Childhood in the digital age
Childhood in the digital age

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Childhood in the digital age

1.1 A family discussion

You may have grown up in a world which was very different to today’s. Perhaps there were only a few television channels, or perhaps you remember the days of black and white broadcasting, when the term ‘digital device’ was not in the vocabulary. But how different was your experience of childhood from that of today’s children? Do you think it was different in fundamental or just in superficial ways?

You’ll start your online journey with a scenario that might sound familiar, a typical family discussion involving adults and their children on holiday together. Imagine the scene after a full day of physical activities some of the children start asking where their games console is and whether the campsite has a wireless password. The oldest child is eager to get online and post an update on Facebook. This provokes much discussion between the parents and children, with the main thrust being ‘why is technology so appealing’ and ‘how have technologies sharpened problems with children that parents have always faced?’

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Figure 1 Is family time spent away from technology increasingly precious?

Some of the parents want clarity over terms, and this indeed is the point of the story, as we need to agree on definitions to use in this course too.

What counts as ‘childhood’? Among many parents, and indeed experts, agreement on this is tricky; but here we consider the 3–14 age range as our main focus.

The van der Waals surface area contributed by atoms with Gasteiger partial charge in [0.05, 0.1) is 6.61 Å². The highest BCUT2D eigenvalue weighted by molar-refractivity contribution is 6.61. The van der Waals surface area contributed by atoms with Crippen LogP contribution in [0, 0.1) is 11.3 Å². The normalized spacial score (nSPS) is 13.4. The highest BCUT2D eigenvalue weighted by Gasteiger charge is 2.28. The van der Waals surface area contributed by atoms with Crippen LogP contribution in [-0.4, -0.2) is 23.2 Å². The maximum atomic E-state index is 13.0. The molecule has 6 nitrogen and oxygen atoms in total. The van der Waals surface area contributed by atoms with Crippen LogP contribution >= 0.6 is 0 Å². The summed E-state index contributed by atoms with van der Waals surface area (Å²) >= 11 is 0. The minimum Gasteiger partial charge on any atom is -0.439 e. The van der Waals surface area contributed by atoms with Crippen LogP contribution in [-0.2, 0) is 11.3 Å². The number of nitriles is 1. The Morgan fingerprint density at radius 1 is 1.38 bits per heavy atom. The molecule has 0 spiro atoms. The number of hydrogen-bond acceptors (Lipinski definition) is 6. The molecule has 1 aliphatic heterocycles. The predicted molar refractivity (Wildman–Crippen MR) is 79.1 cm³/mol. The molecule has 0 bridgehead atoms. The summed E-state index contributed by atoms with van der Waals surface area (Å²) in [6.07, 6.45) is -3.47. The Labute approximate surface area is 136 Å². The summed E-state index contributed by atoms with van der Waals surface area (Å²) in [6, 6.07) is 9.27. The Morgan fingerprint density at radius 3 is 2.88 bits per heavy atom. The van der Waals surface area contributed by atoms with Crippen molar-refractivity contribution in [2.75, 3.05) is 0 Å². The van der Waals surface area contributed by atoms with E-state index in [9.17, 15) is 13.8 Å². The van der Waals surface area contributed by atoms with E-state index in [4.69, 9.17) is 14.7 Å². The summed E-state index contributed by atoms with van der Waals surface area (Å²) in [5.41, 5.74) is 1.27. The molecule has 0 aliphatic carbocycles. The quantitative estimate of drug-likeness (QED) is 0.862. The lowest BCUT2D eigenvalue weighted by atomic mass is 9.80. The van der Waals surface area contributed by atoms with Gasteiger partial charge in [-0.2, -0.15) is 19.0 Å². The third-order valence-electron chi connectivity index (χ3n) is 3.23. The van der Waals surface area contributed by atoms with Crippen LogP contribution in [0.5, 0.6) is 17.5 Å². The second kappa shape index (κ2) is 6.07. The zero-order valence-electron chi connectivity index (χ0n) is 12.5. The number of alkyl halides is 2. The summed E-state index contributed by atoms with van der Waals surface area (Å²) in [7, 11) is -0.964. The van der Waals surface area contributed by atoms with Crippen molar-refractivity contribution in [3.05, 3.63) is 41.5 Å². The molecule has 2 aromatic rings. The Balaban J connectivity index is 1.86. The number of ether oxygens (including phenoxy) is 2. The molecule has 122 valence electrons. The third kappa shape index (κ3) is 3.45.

Similarly, what is ‘technology’? And what do we mean by ‘digital worlds’? One parent has a very clear definition. She says technology is best thought about in terms of hardware devices and outputs. Namely ‘computer, tablet devices and mobile phones, and the outputs – such as DVDs, websites, games, and interactive stories – that are viewed, read, played or created on these devices’.

Throughout the course you should also adopt this definition but also add some ideas from an Australian researcher, Sue Bennett, which will help you to focus more on how children use this technology. Bennett (2012) suggests that technology refers not just to the physical hardware but also incorporates different functionalities such as communicating (texting, instant messaging), sharing (blogs), searching (Google), reporting (camera use) and socialising (social networking sites).

This campsite scenario has helped us define exactly what we are investigating. The questions now are what makes digital technology so compelling and motivating? And are we raising a new generation of children for whom technology is as natural as breathing?

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